Noreen Bowden is an Irish-American living in New York who spent nearly fifteen years living and working in Ireland. She has been a web editor since 1995, mainly on sites aimed at the Irish abroad She started a website called GlobalIrish.ie about six years ago that deals with various aspects of emigration and diaspora.
Noreen told us about her collection and how she got involved with the Letters of 1916 project.
I heard about the Letters of 1916 project through an article that was posted on Twitter. At the time I saw the article, my dad had recently died and I was going through some old family papers. One of the sets of documents was this little treasure trove of things that had come from my great-uncle, Martin Kennedy, who was born in 1891 in Tullaroan, Co. Kilkenny. Uncle Martin had lived with us for a few years before he died in the 1980s, and he had had this fascinating life – he had emigrated to New York in 1916 in the hopes of becoming a teacher, but that originally hadn’t worked out and he travelled through South America working on a few civil engineering projects before settling in Argentina for a few years, where he starting teaching English. He travelled back to New York, where he had become a teacher by 1928. He spent most of his life then as a Spanish teacher in the New York City School system, but he travelled back and forth to Ireland frequently throughout his whole life, staying there for extended periods as well.
The letters that I submitted to the project were from teachers at the De La Salle Intermediate School in “Queen’s County” (now Laois) and De La Salle Training College in Waterford, which Martin had attended, and they were returning forms required by the New York City school system, outlining the courses that Martin had taken as part of his studies to become a teacher. When I had originally found these letters, I was excited to realize that they had been sent in the immediate aftermath of the Rising, and that they had made references to the events going on at the time.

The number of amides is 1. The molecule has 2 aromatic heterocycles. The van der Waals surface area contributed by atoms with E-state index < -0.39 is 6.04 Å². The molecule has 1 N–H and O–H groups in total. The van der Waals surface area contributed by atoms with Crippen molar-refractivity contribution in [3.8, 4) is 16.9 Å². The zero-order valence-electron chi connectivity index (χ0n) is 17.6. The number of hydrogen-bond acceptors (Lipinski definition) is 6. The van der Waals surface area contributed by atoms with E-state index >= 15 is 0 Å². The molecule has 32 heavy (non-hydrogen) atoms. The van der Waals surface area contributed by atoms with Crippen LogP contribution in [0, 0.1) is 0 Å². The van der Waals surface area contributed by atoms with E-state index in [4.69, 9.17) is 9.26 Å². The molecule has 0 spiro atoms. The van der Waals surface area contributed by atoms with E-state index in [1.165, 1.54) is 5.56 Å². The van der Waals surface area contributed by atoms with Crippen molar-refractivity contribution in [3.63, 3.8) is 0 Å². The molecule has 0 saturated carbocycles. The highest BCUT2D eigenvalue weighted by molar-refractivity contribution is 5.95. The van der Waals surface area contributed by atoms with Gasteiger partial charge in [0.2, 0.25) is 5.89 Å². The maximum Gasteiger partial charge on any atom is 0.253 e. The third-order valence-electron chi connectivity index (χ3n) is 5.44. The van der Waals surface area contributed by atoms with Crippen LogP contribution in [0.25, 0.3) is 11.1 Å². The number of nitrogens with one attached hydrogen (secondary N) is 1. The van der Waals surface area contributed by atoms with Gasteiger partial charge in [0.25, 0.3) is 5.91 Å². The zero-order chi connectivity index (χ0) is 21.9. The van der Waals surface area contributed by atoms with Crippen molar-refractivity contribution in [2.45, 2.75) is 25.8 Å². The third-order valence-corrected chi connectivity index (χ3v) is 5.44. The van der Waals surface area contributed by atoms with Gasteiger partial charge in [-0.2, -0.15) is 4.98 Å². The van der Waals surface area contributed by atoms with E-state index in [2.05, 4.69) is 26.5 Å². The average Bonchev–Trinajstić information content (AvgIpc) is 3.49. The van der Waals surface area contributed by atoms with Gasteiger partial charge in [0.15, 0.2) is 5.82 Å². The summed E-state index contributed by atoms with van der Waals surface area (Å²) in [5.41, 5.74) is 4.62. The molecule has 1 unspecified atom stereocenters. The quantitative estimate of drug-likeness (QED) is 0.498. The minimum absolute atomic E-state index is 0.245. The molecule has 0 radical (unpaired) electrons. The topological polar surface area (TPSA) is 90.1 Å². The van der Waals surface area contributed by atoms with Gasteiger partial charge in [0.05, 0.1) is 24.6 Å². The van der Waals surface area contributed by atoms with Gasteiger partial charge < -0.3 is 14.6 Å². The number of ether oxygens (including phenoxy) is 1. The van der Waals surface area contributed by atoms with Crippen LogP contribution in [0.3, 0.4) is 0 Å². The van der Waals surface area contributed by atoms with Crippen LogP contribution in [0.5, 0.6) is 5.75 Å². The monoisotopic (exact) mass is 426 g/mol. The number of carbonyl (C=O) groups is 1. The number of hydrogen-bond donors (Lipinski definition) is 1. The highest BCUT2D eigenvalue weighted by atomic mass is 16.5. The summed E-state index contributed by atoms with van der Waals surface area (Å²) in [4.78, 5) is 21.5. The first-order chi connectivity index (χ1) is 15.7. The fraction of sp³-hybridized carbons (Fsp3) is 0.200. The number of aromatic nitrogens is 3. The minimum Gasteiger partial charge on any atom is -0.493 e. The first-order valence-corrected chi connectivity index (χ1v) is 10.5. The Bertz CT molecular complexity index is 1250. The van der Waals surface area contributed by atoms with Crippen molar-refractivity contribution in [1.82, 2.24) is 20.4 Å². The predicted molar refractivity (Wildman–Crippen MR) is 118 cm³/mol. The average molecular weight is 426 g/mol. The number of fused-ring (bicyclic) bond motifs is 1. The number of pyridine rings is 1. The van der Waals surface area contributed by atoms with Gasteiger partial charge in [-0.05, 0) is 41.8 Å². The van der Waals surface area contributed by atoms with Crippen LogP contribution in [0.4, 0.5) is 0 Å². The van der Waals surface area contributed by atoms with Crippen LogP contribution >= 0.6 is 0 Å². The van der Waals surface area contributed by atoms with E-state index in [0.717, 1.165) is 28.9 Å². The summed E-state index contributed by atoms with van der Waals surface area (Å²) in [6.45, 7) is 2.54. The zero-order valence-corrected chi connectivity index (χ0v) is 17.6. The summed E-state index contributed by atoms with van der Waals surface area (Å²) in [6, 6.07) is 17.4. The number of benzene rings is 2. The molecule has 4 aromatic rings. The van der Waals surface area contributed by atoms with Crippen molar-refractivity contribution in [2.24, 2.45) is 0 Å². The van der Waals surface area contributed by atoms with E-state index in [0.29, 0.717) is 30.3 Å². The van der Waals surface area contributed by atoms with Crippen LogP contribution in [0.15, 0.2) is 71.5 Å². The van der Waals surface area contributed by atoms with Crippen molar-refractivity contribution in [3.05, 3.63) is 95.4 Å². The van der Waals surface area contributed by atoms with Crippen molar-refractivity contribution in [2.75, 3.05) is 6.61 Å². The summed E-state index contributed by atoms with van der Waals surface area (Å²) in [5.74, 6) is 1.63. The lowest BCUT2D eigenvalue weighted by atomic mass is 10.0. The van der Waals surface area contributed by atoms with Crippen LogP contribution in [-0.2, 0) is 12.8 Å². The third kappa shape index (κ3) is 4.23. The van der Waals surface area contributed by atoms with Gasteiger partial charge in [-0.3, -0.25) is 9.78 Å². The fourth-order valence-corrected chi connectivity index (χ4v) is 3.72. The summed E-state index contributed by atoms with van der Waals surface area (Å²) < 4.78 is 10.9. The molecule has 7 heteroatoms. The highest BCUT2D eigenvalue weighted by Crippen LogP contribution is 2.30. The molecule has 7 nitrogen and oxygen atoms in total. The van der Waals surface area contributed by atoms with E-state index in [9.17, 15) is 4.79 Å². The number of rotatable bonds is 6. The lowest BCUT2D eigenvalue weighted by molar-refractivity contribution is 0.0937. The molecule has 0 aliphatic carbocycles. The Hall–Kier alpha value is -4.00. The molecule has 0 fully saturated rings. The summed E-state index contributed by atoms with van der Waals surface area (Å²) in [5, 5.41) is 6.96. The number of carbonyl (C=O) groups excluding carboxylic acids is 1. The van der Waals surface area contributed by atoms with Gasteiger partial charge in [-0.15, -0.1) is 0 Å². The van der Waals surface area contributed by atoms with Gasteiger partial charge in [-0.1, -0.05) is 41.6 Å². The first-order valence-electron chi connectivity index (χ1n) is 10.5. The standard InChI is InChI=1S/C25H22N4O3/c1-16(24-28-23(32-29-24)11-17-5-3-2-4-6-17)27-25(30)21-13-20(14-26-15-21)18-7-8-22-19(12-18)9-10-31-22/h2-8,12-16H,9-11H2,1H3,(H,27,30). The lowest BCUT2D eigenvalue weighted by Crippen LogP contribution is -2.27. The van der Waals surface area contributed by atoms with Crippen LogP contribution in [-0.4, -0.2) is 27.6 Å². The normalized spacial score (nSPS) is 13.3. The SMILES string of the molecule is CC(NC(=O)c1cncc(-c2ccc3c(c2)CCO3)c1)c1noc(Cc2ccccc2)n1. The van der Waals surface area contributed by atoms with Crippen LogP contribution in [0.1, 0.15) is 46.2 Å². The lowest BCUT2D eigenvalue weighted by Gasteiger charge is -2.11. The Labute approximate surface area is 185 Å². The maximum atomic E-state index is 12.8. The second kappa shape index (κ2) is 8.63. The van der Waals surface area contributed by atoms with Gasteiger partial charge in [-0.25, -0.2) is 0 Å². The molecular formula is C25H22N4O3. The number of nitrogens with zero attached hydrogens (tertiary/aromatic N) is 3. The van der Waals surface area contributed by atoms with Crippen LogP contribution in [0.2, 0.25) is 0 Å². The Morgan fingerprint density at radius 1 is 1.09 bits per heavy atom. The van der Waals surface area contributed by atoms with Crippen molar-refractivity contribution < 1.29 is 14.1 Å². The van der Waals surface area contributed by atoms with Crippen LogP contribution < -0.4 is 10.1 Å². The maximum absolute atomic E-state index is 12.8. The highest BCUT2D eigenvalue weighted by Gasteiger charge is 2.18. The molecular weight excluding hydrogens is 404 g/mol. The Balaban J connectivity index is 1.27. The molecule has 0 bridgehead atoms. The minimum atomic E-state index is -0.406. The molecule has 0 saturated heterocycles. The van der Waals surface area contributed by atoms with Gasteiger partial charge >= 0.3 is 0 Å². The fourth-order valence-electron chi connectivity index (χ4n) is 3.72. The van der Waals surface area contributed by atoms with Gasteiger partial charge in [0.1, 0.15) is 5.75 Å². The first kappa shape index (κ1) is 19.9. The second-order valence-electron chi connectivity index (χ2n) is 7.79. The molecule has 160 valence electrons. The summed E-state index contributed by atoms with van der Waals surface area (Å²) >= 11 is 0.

These letters are the earliest documents in the collection of documents that we have, arriving only a short time after he’d emigrated, and I think it’s amazing they survived. Martin must have brought them with him on all his travels through South America, as they would have been useful for finding work as a teacher there. I think it’s really interesting as well that we have the envelopes – one of them was opened by the censor’s office and then resealed with a label that says “censor.”; it’s interesting that the writer of the other letter, which the censor’s office didn’t open, says that he won’t say much about recent events because the letter was likely to be read.
When I first found these letters, I was really intrigued, but I really didn’t know any way to share them with others who might be interested. So when I saw that the Letters of 1916 project was working to gather letters like this, I was delighted! It’s exciting to be part of such a wonderful project, and to think how many letters there might be in attics and bookshelves all around the world.
The Letters of 1916 project inspired me to start a small website about my uncle’s documents – it’s still very much a work in progress, but it’s fun to sift through the old documents and see what else is there. Among my favorite things are the papers related to Argentina – there’s a business card my uncle used to carry, which says “Martin Kennedy, profesor de inglés.” We also have a programme from a gathering of Irish organisations in Buenos Aires in 1920. It was a conference “por la libertad de Irlanda” [for the freedom of Ireland].
I started the martinkennedyfiles.com website after I submitted the letters, because I thought they were such an interesting window into the lives of a single emigrant who had travelled so widely and kept such rich ties with Ireland. As someone so interested in history, I feel really lucky that I come from a family that likes to keep things! And how wonderful to live in a time when we can share these things so freely!